1st letter 7-5-19

Sukham board members Saroj Pathak (left) and Dr. Jyoti Lulla performing a skit before Indian American seniors at the India Community Center in Milpitas, Calif. (Viji Sundaram photo)

I would like to thank Viji Sundaram, and India-West, for the excellent and timely special report, "As Death Approaches, Elderly Indian Americans Unprepared for the End.”

As a retired oncologist from the University of New Mexico, I have treated many patients with cancer. Some had a good response to the treatments, but others did not. Those who accepted the fact that all cancers or other diseases cannot be cured, suffered less than those who denied the reality. 

Your article focuses on Indian Americans, but many native-born Americans also suffer because they deny this reality.

I know of many friends and family in India who have suffered a painful death because they or the family denied the inevitability of death. This is paradoxical, since the Bhagwat Gita says very clearly that the body dies but the soul lives on. This contradiction was brought up by Kavita Radhakrishnam when she said, "Yes, this Karma thing is a huge barrier." I am glad that she is studying this phenomenon and how and why it is a barrier to Advance Healthcare Directives in the Indian American community.

The efforts of Dr. M.R. Rajagopal are commendable, and I hope the movement expands in India. I am aware of the work of Harmala Gupta in Delhi, he has done some good work (harmalagupta@cansupport.org).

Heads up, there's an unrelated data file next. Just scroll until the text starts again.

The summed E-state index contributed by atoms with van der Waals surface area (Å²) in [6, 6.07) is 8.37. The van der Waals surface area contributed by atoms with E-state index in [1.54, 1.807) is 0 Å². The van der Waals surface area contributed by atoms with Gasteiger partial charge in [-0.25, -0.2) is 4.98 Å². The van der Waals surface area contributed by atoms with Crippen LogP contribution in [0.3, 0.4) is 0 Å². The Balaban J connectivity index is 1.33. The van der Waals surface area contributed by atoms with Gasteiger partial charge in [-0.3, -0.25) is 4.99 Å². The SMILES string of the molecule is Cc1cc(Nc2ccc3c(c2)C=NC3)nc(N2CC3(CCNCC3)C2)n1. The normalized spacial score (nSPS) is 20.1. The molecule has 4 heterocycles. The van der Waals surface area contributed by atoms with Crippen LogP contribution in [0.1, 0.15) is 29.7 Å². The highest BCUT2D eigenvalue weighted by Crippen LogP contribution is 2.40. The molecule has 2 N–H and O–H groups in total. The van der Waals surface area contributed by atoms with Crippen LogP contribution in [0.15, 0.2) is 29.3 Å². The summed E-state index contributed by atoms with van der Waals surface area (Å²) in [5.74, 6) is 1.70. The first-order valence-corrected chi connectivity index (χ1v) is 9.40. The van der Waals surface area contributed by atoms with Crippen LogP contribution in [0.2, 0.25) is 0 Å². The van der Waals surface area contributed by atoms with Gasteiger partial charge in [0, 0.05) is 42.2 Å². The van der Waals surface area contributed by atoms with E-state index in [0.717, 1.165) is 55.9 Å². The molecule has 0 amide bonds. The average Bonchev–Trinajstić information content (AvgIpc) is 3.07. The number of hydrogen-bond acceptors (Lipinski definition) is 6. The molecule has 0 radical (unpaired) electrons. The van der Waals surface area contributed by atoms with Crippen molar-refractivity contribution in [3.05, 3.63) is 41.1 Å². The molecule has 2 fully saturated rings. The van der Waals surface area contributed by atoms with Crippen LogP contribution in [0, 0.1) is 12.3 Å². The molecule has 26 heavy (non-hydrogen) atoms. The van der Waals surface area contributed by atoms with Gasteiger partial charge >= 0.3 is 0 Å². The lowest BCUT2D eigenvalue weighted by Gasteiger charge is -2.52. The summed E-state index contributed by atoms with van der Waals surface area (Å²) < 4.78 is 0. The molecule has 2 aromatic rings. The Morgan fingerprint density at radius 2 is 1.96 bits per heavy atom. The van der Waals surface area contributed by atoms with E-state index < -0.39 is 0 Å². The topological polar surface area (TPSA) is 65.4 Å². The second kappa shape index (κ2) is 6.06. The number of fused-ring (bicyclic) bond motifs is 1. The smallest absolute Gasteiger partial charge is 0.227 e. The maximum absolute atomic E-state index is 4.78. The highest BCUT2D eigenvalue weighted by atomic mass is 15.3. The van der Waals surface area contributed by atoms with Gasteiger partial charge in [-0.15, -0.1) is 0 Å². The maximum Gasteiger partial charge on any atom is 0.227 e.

It is gratifying to see that a number of Indian Americans are involved in this effort. The reporter mentions Dr. Suresh Reddy, Shubhada Saxena, Dr. Vijeyanthi "V.J." Periyakoil, Dr. Jyoti Lulla and Dr. Atul Gawande. She also wrote about Drs. Jerina Kapoor, Mukand Acharya, Jaya Desale and Mangala Kumar of "Sukham."

I would like to add to the list Dr. Sunita Puri, who has written an excellent book on the topic (‘That Good Night’. Viking).

I may also mention a book I have written on the topic of acceptance of death (‘Dealing with Doctors, Denial and Death’. Rowman and Littlefield).

I hope that the Indian American community and everyone else, will see the advantages of the acceptance of reality – or Karma.

Remember: Talking about sex will not make you pregnant, and talking about death will not kill you.

Aroop Mangalik

Albuquerque, New Mexico 

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